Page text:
ELIZABETH’S SEA DOGS AND THEIR WAR AGAINST SPAIN
With her signing of the Treaty of Nonsuch in August 1585, Elizabeth declared a de facto war against Spain that would end shortly after James I came to the throne. The period before was one of sea-robbery on which the state cast either a benign or a blind-eye, loaning ships to ensure a share of the spoils; what it was not was war. One might therefore expect that a book with this title would mainly cover the period after August 1585. It does not. A strange book, the first 10 chapters comprise a section of biographies of the sea rovers and their military colleagues. The war, well the Armada campaign and the two descents on Cadiz of 1587 and 1596, occupy just four chapters. The loss of Revenge is covered in less than two pages while there is no mention of Ralegh and Essex’s Island Voyage of 1597. Nor does that most worthy successor to Drake, Richard Leveson, get more than a passing reference; his brilliant destruction of Zubiaur’s squadron at Castlehaven is not recorded while the capture of the carrack, St. Valentine, in the Cezimbra Roads merits just a line. One wonders at these omissions. Perhaps the very limited and often outdated listed bibliography offers a clue.
It is not the reviewer’s task to go through a text with a fine tooth-comb to discover nits, that surely is what an informed sub-editor is paid to do, but here there is obvious evidence of an undiagnosed infelicitous infection. For example, Best states that “in 1560 [Elizabeth] formed a small discreet maritime group named the ‘Sea Dogs’”. The evidence for this and the membership would have been useful, seeing that the date precedes Hawkins’s first voyage to the West Indies by two years and Drake’s seizure of Spanish ships at sea during his circumnavigation by 17 years. Indeed, in 1560 Elizabeth’s maritime focus was on the threat from France and Scotland while, in 1563, she issued proclamations against French pirates who were attacking Spanish shipping. Even, after Hawkins’s voyages, she made sure that, while not actively preventing such illicit voyages, she was not seen to be supporting them. No other author of a book with ‘Sea Dogs’ or a similar phrase in its title makes such a claim as to Elizabeth’s early complicity in piracy. A little later the author states that “a typical English ship of that period was three-masted”, but fails to mention that, as his illustration of a ‘typical Elizabethan warship’ shows, the all-important galleons, Ark Royal, Triumph, Revenge and the rest, had four masts. Then there is the infamous old chestnut claim that in 1586 “Sir Walter Raleigh brought tobacco leaves back from America” when he never sailed to North America and his first voyage to Guyana was not until 1595.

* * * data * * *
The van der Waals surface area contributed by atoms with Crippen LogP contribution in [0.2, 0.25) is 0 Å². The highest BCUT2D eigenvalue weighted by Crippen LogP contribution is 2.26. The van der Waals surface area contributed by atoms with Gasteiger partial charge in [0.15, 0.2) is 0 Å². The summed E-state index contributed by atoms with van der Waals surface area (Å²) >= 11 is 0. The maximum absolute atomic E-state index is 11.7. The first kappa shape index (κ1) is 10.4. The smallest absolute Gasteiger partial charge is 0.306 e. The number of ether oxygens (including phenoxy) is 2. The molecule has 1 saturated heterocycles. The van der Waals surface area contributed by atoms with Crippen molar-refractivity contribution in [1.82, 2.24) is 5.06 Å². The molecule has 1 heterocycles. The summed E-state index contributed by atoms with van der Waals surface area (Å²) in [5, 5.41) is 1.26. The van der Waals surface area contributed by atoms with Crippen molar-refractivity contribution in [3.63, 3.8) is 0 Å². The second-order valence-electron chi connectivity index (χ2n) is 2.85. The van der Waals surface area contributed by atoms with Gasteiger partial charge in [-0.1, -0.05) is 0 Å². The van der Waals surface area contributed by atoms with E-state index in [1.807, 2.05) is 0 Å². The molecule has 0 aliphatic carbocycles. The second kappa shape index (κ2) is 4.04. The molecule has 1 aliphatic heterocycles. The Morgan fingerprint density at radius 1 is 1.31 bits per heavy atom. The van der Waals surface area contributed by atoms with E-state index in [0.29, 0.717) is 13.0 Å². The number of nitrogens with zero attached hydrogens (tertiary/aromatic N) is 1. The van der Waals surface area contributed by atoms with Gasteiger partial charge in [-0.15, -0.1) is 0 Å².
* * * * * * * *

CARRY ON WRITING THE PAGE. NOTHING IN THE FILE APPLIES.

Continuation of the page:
There are many excellent books on the subject of: the ‘Sea Dogs’, Elizabethan privateers, the Queen’s corsairs, Elizabeth’s Sea Rovers and even more on the subject of the Spanish Armada, while there are also well-researched and most readable biographies of Hawkins, Drake, Grenville, Ralegh, Frobisher et.al. The kindest thing to say about this contribution to the genre is that, while it tries to combine most of these topics between one set of covers, it does not supersede any of them.